this page honors Georges Lemaître (1894-1966)

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Monsignor Georges Henri Joseph Édouard Lemaître was a Roman Catholic priest who taught physics and astronomy at the Catholic University of Leuven in Belgium. In his 1927 "hypothesis of the primeval atom", he proposed a theory of the universe that is relevant to this day. His theory drew upon his skillful use of mathematics as well as upon astronomical observations.

"We can compare space-time to an open, conic cup…. The bottom of the cup is the original of atomic disintegration; it is the first instant at the bottom of space-time, the now which has no yesterday…."
(From The primeval atom)

"The evolution of the world can be compared to a display of fireworks that has just ended: some few red wisps, ashes and smoke. Standing on a well-chilled cinder, we see the slow fading of the suns, and we try to recall the vanished brilliance of the origin of the worlds."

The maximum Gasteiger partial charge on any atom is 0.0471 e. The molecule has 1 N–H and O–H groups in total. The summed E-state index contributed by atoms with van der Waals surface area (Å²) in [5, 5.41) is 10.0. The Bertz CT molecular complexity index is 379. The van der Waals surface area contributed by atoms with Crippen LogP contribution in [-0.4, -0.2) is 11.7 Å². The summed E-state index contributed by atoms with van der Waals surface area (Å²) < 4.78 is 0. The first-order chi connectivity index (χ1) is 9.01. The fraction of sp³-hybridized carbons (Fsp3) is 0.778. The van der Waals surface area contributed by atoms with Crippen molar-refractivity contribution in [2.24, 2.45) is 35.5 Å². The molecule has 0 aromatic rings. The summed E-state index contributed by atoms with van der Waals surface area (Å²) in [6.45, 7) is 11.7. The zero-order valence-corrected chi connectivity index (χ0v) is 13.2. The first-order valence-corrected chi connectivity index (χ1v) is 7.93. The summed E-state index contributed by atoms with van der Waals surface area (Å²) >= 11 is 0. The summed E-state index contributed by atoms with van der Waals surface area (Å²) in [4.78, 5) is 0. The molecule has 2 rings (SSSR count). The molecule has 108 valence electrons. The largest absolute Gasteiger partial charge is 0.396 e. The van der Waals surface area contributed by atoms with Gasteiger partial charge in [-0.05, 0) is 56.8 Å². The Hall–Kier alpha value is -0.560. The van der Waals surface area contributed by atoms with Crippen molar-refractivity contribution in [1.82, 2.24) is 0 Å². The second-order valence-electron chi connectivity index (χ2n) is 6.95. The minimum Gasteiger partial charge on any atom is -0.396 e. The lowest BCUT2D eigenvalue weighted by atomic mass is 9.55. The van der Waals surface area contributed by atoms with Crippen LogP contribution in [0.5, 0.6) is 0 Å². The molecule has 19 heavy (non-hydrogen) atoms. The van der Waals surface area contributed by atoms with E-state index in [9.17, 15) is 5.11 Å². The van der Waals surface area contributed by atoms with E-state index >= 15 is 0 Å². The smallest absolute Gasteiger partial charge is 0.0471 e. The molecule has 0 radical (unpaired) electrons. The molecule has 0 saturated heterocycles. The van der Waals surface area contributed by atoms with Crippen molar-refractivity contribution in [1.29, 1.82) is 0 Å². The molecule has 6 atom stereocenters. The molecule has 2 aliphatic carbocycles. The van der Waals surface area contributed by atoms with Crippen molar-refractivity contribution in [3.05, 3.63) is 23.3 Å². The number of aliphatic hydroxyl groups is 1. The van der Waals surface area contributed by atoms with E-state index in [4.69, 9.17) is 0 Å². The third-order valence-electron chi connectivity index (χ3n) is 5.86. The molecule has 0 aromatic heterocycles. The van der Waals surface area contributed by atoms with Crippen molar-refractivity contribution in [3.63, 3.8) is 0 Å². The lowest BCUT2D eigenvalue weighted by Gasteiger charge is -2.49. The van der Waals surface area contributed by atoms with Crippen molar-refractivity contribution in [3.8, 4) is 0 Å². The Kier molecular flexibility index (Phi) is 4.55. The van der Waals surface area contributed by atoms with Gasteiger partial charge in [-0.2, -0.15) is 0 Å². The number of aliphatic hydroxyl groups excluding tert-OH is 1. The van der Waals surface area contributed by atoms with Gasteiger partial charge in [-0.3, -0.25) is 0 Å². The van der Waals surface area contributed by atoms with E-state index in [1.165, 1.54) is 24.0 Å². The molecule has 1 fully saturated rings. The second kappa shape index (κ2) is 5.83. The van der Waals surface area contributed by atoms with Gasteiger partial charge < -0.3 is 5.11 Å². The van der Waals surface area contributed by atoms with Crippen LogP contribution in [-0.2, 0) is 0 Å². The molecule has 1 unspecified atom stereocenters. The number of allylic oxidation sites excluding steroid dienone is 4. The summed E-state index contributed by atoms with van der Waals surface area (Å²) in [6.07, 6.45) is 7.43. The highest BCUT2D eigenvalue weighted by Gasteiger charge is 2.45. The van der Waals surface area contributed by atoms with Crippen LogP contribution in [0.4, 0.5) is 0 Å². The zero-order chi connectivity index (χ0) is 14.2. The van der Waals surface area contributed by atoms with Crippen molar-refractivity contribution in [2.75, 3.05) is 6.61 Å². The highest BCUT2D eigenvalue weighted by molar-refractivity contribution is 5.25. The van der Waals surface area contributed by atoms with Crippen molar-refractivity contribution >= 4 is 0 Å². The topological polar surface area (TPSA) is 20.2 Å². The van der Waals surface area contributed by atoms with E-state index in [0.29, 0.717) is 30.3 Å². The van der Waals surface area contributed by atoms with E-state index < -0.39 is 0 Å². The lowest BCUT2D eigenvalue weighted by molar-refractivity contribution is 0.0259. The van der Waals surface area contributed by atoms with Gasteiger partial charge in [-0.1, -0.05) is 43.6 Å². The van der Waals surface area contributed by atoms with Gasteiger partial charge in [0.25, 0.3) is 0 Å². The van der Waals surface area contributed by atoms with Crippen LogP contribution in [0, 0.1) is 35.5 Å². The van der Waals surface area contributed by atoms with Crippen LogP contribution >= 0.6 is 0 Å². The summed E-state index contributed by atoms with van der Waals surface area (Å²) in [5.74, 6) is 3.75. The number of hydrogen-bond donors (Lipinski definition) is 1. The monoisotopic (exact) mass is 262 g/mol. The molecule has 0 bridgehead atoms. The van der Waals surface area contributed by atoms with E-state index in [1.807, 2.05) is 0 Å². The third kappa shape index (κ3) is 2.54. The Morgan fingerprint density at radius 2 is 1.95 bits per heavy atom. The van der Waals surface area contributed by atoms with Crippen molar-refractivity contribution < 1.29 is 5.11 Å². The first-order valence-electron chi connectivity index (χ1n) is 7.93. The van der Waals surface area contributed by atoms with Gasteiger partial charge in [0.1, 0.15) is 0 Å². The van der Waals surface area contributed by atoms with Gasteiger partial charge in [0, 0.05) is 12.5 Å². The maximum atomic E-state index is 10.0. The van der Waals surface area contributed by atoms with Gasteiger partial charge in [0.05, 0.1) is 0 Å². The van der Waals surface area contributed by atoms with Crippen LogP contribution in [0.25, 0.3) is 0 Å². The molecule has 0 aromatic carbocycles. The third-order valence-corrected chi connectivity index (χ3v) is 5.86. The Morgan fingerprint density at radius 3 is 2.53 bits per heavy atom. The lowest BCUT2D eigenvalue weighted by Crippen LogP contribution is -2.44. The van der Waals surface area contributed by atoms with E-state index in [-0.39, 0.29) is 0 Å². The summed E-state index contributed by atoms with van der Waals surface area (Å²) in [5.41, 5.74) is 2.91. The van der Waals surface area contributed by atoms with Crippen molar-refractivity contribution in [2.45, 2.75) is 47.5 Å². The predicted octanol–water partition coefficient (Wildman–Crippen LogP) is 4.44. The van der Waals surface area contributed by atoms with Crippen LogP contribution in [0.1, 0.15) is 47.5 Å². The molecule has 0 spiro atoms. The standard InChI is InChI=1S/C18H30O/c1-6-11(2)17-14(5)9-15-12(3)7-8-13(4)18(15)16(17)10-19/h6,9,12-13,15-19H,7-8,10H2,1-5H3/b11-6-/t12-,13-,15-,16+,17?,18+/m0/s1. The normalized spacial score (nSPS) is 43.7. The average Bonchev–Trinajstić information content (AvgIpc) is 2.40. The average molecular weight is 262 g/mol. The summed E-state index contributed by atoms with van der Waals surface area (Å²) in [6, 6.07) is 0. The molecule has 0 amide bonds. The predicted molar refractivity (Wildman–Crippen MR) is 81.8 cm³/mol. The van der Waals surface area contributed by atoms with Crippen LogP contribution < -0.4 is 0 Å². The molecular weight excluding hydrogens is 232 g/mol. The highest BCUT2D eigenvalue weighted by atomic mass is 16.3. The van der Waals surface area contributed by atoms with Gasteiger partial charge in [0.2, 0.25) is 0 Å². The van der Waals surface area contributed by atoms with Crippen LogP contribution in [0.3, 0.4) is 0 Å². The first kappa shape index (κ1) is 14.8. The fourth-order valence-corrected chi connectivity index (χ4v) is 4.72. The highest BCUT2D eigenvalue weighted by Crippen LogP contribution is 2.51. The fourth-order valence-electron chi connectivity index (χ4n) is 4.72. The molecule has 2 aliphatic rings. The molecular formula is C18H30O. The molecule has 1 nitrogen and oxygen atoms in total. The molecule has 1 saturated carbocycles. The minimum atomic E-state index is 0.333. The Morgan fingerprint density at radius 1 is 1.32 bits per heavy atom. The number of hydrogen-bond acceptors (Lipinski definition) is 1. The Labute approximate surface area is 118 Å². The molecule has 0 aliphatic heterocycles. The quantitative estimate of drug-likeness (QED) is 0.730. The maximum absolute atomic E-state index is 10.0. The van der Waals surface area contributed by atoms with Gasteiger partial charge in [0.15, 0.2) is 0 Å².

(From The primeval atom)

"We do not know what unexpected facts may be revealed by future observations and how our present theories will look to the successive generations. After all it may be that it is the extreme boldness of our predecessors [who taught] us not to be too shy and at least to try something."
(From The expanding universe)

To read more:

The day without yesterday: Lemaître, Einstein, and the birth of modern cosmology, by John Farrell. Thunder's Mouth Press, ©2005.

The expanding universe: Lemaître's unknown manuscript, produced by M. Heller and O. Godart. This previously unpublished manuscript was probably prepared in early 1940. Pachart Publishing House, ©1985.

The primeval atom: an essay on cosmogony, by Georges Lemaître. Translated by Betty H. and Serge A. Korff. D. Van Nostrand, 1950. (Now out of print — check a local university library for a copy).